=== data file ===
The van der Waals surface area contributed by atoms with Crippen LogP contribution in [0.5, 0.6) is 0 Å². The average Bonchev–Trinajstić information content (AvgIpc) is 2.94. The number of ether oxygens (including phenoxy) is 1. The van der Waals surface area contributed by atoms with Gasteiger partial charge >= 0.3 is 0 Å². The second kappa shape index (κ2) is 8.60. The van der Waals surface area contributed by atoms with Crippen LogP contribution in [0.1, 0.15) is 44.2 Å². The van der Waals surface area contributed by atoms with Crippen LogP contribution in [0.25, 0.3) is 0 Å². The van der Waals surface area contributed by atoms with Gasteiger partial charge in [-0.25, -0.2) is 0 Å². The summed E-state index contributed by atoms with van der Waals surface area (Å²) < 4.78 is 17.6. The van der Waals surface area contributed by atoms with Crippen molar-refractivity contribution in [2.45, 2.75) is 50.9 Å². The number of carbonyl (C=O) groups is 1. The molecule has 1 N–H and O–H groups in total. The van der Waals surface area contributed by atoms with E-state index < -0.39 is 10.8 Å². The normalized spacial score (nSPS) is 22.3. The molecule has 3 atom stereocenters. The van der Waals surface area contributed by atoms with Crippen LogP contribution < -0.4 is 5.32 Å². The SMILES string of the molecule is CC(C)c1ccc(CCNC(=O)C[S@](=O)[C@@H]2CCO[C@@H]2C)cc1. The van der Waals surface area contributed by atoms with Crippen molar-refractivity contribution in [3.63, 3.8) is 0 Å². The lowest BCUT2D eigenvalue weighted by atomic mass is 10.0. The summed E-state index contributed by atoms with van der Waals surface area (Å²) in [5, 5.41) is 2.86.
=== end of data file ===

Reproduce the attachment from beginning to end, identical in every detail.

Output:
The van der Waals surface area contributed by atoms with Crippen LogP contribution in [0.5, 0.6) is 0 Å². The average Bonchev–Trinajstić information content (AvgIpc) is 2.94. The number of ether oxygens (including phenoxy) is 1. The van der Waals surface area contributed by atoms with Gasteiger partial charge >= 0.3 is 0 Å². The second kappa shape index (κ2) is 8.60. The van der Waals surface area contributed by atoms with Crippen LogP contribution in [0.1, 0.15) is 44.2 Å². The van der Waals surface area contributed by atoms with Crippen LogP contribution in [0.25, 0.3) is 0 Å². The van der Waals surface area contributed by atoms with Gasteiger partial charge in [-0.25, -0.2) is 0 Å². The summed E-state index contributed by atoms with van der Waals surface area (Å²) < 4.78 is 17.6. The van der Waals surface area contributed by atoms with Crippen molar-refractivity contribution in [2.45, 2.75) is 50.9 Å². The number of carbonyl (C=O) groups is 1. The molecule has 1 N–H and O–H groups in total. The van der Waals surface area contributed by atoms with E-state index < -0.39 is 10.8 Å². The normalized spacial score (nSPS) is 22.3. The molecule has 3 atom stereocenters. The van der Waals surface area contributed by atoms with Crippen LogP contribution < -0.4 is 5.32 Å². The SMILES string of the molecule is CC(C)c1ccc(CCNC(=O)C[S@](=O)[C@@H]2CCO[C@@H]2C)cc1. The van der Waals surface area contributed by atoms with Crippen molar-refractivity contribution in [3.63, 3.8) is 0 Å². The lowest BCUT2D eigenvalue weighted by atomic mass is 10.0. The summed E-state index contributed by atoms with van der Waals surface area (Å²) in [5, 5.41) is 2.86.